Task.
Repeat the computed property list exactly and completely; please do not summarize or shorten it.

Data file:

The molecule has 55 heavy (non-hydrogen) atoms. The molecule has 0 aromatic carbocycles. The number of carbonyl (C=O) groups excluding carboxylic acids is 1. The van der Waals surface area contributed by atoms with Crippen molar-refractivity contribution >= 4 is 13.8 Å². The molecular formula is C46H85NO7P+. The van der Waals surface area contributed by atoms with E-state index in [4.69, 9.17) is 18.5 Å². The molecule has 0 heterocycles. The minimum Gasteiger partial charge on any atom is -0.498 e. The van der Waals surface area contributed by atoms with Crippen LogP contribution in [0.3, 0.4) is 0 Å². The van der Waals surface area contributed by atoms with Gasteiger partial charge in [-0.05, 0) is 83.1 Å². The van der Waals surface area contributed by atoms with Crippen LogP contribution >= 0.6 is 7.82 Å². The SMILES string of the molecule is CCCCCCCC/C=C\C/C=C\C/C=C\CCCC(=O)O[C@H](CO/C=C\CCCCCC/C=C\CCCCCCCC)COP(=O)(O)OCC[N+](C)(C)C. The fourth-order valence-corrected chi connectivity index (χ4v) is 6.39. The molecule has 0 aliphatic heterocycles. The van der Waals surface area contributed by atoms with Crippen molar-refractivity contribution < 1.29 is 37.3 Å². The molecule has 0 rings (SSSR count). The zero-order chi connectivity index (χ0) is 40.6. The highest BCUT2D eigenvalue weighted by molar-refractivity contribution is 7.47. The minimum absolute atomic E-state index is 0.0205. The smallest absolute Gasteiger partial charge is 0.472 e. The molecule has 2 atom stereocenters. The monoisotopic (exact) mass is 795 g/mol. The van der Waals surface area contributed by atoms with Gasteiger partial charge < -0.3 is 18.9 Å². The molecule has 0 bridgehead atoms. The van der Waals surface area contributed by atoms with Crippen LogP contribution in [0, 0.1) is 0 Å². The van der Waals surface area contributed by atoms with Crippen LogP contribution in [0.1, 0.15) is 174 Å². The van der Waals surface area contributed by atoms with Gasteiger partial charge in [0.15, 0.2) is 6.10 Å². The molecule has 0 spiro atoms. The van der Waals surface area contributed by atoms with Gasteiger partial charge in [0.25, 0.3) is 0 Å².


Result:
The molecule has 55 heavy (non-hydrogen) atoms. The molecule has 0 aromatic carbocycles. The number of carbonyl (C=O) groups excluding carboxylic acids is 1. The van der Waals surface area contributed by atoms with Crippen molar-refractivity contribution >= 4 is 13.8 Å². The molecular formula is C46H85NO7P+. The van der Waals surface area contributed by atoms with E-state index in [4.69, 9.17) is 18.5 Å². The molecule has 0 heterocycles. The minimum Gasteiger partial charge on any atom is -0.498 e. The van der Waals surface area contributed by atoms with Crippen LogP contribution in [0.3, 0.4) is 0 Å². The van der Waals surface area contributed by atoms with Gasteiger partial charge in [-0.05, 0) is 83.1 Å². The van der Waals surface area contributed by atoms with Crippen LogP contribution >= 0.6 is 7.82 Å². The SMILES string of the molecule is CCCCCCCC/C=C\C/C=C\C/C=C\CCCC(=O)O[C@H](CO/C=C\CCCCCC/C=C\CCCCCCCC)COP(=O)(O)OCC[N+](C)(C)C. The fourth-order valence-corrected chi connectivity index (χ4v) is 6.39. The molecule has 0 aliphatic heterocycles. The van der Waals surface area contributed by atoms with Crippen molar-refractivity contribution < 1.29 is 37.3 Å². The molecule has 0 rings (SSSR count). The zero-order chi connectivity index (χ0) is 40.6. The highest BCUT2D eigenvalue weighted by molar-refractivity contribution is 7.47. The minimum absolute atomic E-state index is 0.0205. The smallest absolute Gasteiger partial charge is 0.472 e. The molecule has 2 atom stereocenters. The monoisotopic (exact) mass is 795 g/mol. The van der Waals surface area contributed by atoms with Gasteiger partial charge < -0.3 is 18.9 Å². The molecule has 0 bridgehead atoms. The van der Waals surface area contributed by atoms with Crippen LogP contribution in [0, 0.1) is 0 Å². The van der Waals surface area contributed by atoms with Crippen LogP contribution in [0.1, 0.15) is 174 Å². The van der Waals surface area contributed by atoms with Gasteiger partial charge in [0.15, 0.2) is 6.10 Å². The molecule has 0 spiro atoms. The van der Waals surface area contributed by atoms with Gasteiger partial charge in [0.25, 0.3) is 0 Å².